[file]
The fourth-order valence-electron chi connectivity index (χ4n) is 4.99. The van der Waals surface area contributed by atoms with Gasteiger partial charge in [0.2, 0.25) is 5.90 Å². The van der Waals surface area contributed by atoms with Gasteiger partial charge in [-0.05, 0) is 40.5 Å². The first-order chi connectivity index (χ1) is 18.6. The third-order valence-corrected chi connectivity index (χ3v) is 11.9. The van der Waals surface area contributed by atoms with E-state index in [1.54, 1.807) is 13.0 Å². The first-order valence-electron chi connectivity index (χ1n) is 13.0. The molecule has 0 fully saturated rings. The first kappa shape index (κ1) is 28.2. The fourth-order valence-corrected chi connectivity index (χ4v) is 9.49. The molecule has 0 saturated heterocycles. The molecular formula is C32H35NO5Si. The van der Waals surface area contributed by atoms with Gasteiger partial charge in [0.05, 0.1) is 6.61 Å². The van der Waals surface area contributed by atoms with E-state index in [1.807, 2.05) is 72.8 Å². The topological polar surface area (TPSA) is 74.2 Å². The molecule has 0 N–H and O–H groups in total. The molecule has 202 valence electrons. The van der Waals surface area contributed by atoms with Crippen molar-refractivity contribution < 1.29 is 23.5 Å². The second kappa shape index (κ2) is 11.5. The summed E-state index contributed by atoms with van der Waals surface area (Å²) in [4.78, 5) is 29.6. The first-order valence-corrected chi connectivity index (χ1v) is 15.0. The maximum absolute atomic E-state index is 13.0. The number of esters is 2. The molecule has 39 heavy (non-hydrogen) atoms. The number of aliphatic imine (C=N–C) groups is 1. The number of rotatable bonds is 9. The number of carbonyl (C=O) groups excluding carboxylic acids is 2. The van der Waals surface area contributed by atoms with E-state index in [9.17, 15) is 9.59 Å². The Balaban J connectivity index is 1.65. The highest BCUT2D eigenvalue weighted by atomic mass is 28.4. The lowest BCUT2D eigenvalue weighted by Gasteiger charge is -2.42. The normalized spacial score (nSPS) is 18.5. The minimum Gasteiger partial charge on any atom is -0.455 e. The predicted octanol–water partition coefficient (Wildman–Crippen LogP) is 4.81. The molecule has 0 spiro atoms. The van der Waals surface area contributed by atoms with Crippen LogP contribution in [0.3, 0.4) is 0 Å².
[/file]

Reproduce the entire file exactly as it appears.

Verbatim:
The fourth-order valence-electron chi connectivity index (χ4n) is 4.99. The van der Waals surface area contributed by atoms with Gasteiger partial charge in [0.2, 0.25) is 5.90 Å². The van der Waals surface area contributed by atoms with Gasteiger partial charge in [-0.05, 0) is 40.5 Å². The first-order chi connectivity index (χ1) is 18.6. The third-order valence-corrected chi connectivity index (χ3v) is 11.9. The van der Waals surface area contributed by atoms with E-state index in [1.54, 1.807) is 13.0 Å². The first-order valence-electron chi connectivity index (χ1n) is 13.0. The molecule has 0 fully saturated rings. The first kappa shape index (κ1) is 28.2. The fourth-order valence-corrected chi connectivity index (χ4v) is 9.49. The molecule has 0 saturated heterocycles. The molecular formula is C32H35NO5Si. The van der Waals surface area contributed by atoms with Gasteiger partial charge in [0.05, 0.1) is 6.61 Å². The van der Waals surface area contributed by atoms with E-state index in [1.807, 2.05) is 72.8 Å². The topological polar surface area (TPSA) is 74.2 Å². The molecule has 0 N–H and O–H groups in total. The molecule has 202 valence electrons. The van der Waals surface area contributed by atoms with Crippen molar-refractivity contribution < 1.29 is 23.5 Å². The second kappa shape index (κ2) is 11.5. The summed E-state index contributed by atoms with van der Waals surface area (Å²) in [4.78, 5) is 29.6. The first-order valence-corrected chi connectivity index (χ1v) is 15.0. The maximum absolute atomic E-state index is 13.0. The number of esters is 2. The molecule has 39 heavy (non-hydrogen) atoms. The number of aliphatic imine (C=N–C) groups is 1. The number of rotatable bonds is 9. The number of carbonyl (C=O) groups excluding carboxylic acids is 2. The van der Waals surface area contributed by atoms with E-state index in [9.17, 15) is 9.59 Å². The Balaban J connectivity index is 1.65. The highest BCUT2D eigenvalue weighted by atomic mass is 28.4. The lowest BCUT2D eigenvalue weighted by Gasteiger charge is -2.42. The normalized spacial score (nSPS) is 18.5. The minimum Gasteiger partial charge on any atom is -0.455 e. The predicted octanol–water partition coefficient (Wildman–Crippen LogP) is 4.81. The molecule has 0 spiro atoms. The van der Waals surface area contributed by atoms with Crippen LogP contribution in [0.3, 0.4) is 0 Å².